Speech title: The Taste of Cannibalism
Specific purpose: To inform my audience about the historical reasoning behind cannibalism and the reasons why it might still occur present day.
Central Ideal/Thesis statement: People do strange things as a result of their beliefs and they do even stranger things to stay alive in desperate situations.
One of the most horrific words in the English language is of course cannibalism. It's earned this recognition in large part do to the gruesome imagery that it has the power to evoke. This is a term that has only come to be associated with such an emotional response in recent centuries. As hard as it is to believe there was in fact a time in our past when cannibalism was an ordinary fact of life. I found this extremely interesting and as a result choose to do some further research on the topic. This research has lead me to some interesting facts and in the following speech today I hope to share what I've learnt. I will try to enlighten you about the various aspects of cannibalism and it's place in history. This education will also include the evolution of the different forms or kinds of cannibalism into the present day versions that we have come to know. This education will also include the reasoning behind cannibalism, both present and past. These reasons will include everything from survival to religion.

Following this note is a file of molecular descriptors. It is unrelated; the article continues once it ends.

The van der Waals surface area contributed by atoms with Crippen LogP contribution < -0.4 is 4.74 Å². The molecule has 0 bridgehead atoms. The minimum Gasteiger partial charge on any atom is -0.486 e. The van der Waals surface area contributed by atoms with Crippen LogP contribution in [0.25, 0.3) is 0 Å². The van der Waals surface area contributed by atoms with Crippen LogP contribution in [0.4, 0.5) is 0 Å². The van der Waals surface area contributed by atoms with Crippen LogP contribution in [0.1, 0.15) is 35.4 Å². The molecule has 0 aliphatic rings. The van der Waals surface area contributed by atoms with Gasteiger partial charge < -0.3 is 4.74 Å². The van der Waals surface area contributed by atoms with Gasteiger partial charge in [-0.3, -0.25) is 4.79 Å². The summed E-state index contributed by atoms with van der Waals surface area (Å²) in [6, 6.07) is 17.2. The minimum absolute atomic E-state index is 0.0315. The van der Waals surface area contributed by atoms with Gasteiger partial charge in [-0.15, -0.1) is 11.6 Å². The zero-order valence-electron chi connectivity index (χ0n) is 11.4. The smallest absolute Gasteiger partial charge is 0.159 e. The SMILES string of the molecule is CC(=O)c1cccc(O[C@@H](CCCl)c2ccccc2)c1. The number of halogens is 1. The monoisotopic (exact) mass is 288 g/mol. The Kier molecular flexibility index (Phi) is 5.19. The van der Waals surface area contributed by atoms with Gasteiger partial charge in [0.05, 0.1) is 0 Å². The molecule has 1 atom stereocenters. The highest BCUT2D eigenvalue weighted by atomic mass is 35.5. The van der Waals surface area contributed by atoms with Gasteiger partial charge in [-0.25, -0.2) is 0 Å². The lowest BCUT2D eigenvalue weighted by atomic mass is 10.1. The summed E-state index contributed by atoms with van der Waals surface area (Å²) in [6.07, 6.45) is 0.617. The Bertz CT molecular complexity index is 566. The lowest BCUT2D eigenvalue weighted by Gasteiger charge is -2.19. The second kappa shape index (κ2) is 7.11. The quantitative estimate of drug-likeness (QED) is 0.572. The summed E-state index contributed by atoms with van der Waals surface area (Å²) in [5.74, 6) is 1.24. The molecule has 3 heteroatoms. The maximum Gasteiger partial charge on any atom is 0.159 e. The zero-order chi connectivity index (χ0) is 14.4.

(Transition: Let's look at
Body of speech:
The first known account of cannibalism was witnessed by Christopher Columbus when he made his trip to the West Indies, according to William Arens' book The Man-eating Myth: Antropology and Antropophagy. A.
Columbus saw the Carib West Indies tribe practice ritualistic cannibalism. B.
The explorers mispronounced their name, "canibs"
(Transition: Now that we know how the term cannibalism was coined, let's look at
Thanks to modern science we now know that cannibalism once wasn't the...
Bibliography: Arens, Williams. The Man-Eating Myth: Antropology & Antropophagy. Oxford, New York: Oxford University Press. 1979
Coghlan, Andy. "Cannibalism ‘rife among prehistoric humans '". New Scientist Breaking News. 10 April 2003. 3 March 2005. .
"Learning to Live with Cannibalism". 2 March 2005. .
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